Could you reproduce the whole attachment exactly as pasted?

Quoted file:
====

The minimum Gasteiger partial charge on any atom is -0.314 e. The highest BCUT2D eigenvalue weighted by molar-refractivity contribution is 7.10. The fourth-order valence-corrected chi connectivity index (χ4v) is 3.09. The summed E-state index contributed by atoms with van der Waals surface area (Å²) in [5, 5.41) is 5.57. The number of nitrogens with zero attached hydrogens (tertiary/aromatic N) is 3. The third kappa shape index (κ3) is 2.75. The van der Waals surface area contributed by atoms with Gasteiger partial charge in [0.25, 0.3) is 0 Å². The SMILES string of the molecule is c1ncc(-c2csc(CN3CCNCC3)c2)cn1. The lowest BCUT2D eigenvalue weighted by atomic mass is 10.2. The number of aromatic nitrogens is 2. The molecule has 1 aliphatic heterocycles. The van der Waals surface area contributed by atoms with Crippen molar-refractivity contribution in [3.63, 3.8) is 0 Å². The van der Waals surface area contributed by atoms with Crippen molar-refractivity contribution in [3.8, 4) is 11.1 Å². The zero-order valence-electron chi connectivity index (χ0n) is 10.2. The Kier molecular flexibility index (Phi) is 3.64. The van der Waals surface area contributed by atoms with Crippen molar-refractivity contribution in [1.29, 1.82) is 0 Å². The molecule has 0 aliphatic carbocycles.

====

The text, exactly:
The minimum Gasteiger partial charge on any atom is -0.314 e. The highest BCUT2D eigenvalue weighted by molar-refractivity contribution is 7.10. The fourth-order valence-corrected chi connectivity index (χ4v) is 3.09. The summed E-state index contributed by atoms with van der Waals surface area (Å²) in [5, 5.41) is 5.57. The number of nitrogens with zero attached hydrogens (tertiary/aromatic N) is 3. The third kappa shape index (κ3) is 2.75. The van der Waals surface area contributed by atoms with Gasteiger partial charge in [0.25, 0.3) is 0 Å². The SMILES string of the molecule is c1ncc(-c2csc(CN3CCNCC3)c2)cn1. The lowest BCUT2D eigenvalue weighted by atomic mass is 10.2. The number of aromatic nitrogens is 2. The molecule has 1 aliphatic heterocycles. The van der Waals surface area contributed by atoms with Crippen molar-refractivity contribution in [3.63, 3.8) is 0 Å². The van der Waals surface area contributed by atoms with Crippen molar-refractivity contribution in [3.8, 4) is 11.1 Å². The zero-order valence-electron chi connectivity index (χ0n) is 10.2. The Kier molecular flexibility index (Phi) is 3.64. The van der Waals surface area contributed by atoms with Crippen molar-refractivity contribution in [1.29, 1.82) is 0 Å². The molecule has 0 aliphatic carbocycles.